TAMPA, Fla. — Shooting the puck the length of the ice — and scrawling his signature in the pages of NHL history — wasn’t Tristan Jarry’s initial thought when he got the puck with a little more than a minute remaining in regulation Thursday night at Amalie Arena.
The Pittsburgh Penguins, after all, were protecting a 3-2 lead against Tampa Bay, and Jarry’s priority was to get the puck out of danger as quickly as possible.
“I kind of looked for the boards first,” he said. “Just to see what’s open and what’s around.”
What he ultimately saw was an opportunity to become the 14th goaltender in NHL history to score a goal during the regular season.
“It was just kind of a perfect scenario,” Jarry said. “They dumped it right on net. I didn’t even have to stop it. I just shot it on the fly and it ended up going in.
“It’s pretty neat, honestly. It’s something that doesn’t happen very often. There’s very few that have done it, so it’s something definitely pretty cool.”
Jarry, who also scored a goal while playing for the Penguins’ American Hockey League affiliate in Wilkes-Barre, is renowned for his ability to handle the puck, but said he “never, honestly” practices scoring into a net that has been vacated by the opposing goalie, that “it’s something that just happens.”
His teammates certainly didn’t seem to be stunned that he’d gotten one, regardless of how it happened.
“Most guys, it probably doesn’t surprise them, because we’ve seen him shoot in practice,” Jeff Carter said. “He can snap it pretty good.”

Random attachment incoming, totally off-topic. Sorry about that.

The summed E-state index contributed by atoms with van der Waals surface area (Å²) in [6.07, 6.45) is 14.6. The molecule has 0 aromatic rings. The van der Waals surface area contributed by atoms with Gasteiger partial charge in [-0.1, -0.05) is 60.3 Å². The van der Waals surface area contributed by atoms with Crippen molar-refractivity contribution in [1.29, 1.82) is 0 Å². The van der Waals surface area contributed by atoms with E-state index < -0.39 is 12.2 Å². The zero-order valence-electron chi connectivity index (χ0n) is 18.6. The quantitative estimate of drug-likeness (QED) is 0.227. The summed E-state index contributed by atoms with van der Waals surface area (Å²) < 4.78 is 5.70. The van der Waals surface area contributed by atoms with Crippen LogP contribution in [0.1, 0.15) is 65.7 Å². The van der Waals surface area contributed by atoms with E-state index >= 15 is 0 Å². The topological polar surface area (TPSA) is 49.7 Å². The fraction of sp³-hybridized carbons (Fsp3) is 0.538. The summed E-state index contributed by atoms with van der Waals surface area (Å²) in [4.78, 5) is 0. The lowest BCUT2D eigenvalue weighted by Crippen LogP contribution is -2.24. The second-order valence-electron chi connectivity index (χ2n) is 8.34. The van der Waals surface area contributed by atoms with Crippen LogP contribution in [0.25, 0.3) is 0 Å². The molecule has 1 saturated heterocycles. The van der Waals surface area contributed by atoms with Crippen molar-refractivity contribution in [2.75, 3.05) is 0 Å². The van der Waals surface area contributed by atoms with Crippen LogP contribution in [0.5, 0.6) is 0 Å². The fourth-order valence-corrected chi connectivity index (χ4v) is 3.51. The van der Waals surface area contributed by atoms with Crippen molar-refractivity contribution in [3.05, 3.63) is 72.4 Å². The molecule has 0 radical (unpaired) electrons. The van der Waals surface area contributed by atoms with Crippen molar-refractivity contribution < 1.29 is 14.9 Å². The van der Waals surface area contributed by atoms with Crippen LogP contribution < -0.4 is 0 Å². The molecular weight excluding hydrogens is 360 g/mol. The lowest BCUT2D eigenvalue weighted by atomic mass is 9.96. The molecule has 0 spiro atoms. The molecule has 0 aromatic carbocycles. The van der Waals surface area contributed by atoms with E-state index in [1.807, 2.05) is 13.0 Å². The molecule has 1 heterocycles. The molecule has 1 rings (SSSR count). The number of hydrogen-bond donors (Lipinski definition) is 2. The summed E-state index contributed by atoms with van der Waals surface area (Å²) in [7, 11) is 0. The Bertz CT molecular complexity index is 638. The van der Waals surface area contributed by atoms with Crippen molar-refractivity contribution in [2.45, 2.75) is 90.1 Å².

What was somewhat obscured by Jarry’s goal was that his strong play during the first period, during which the Lightning had a 17-2 edge in shots at one point, was the primary reason the Pittsburgh Penguins had an opportunity to win, regardless of whether he chipped in with a goal.
“He had to battle rebounds and traffic all night,” Sidney Crosby said. “So to keep it at (2-0) and give us a chance to get our feet under us and get back in it was really important. And he shut the door, basically, the rest of the way.”
There was, of course, no reason to believe going into the game that Thursday would be the night Tristan Jarry would score his first goal in the National Hockey League.
There probably wasn’t much more reason to think that Jeff Carter would score the game-winner then, either.
But it was Carter, who had last scored April 6, who broke a 2-2 tie early in the third period, when he worked a give-and-go with linemate Matt Nieto and beat Lightning goalie Andrei Vasilevskiy from inside the left circle.
“It felt good,” Carter said. “It’s been a while.”
Although Carter has 432 career goals, his days as a prolific scorer are far behind him. Coach Mike Sullivan, though, feels Carter, a healthy scratch in six of seven games during one stretch in November, has continued to contribute.
“I think he’s playing real well, and we’re thrilled for him (to get the goal),” Sullivan said. “He’s just a great pro. He’s a great teammate. … He’s been in the lineup lately because we all think he’s deserving. He’s got a solid defensive game and can win faceoffs if you need it.”
Sidney Crosby has been around this game for a long time, has seen a lot of things.
But Tristan Jarry’s goal was the first he has witnessed in a game in which he was involved.
“I’ve never seen it live and been a part of it,” Crosby said. “I’m really happy for him. It was pretty cool to see.”
That was not how he felt about what he saw from the Pittsburgh Penguins during the opening period, when Tampa Bay appeared to be on the verge of blowing them out of the building.
“We weren’t coming out of our zone clean,” he said. “We were turning it over and they were just finding ways to possess the puck. They’re really good in the zone. They move well and we didn’t have a lot left in our legs at the end of some of those shifts.”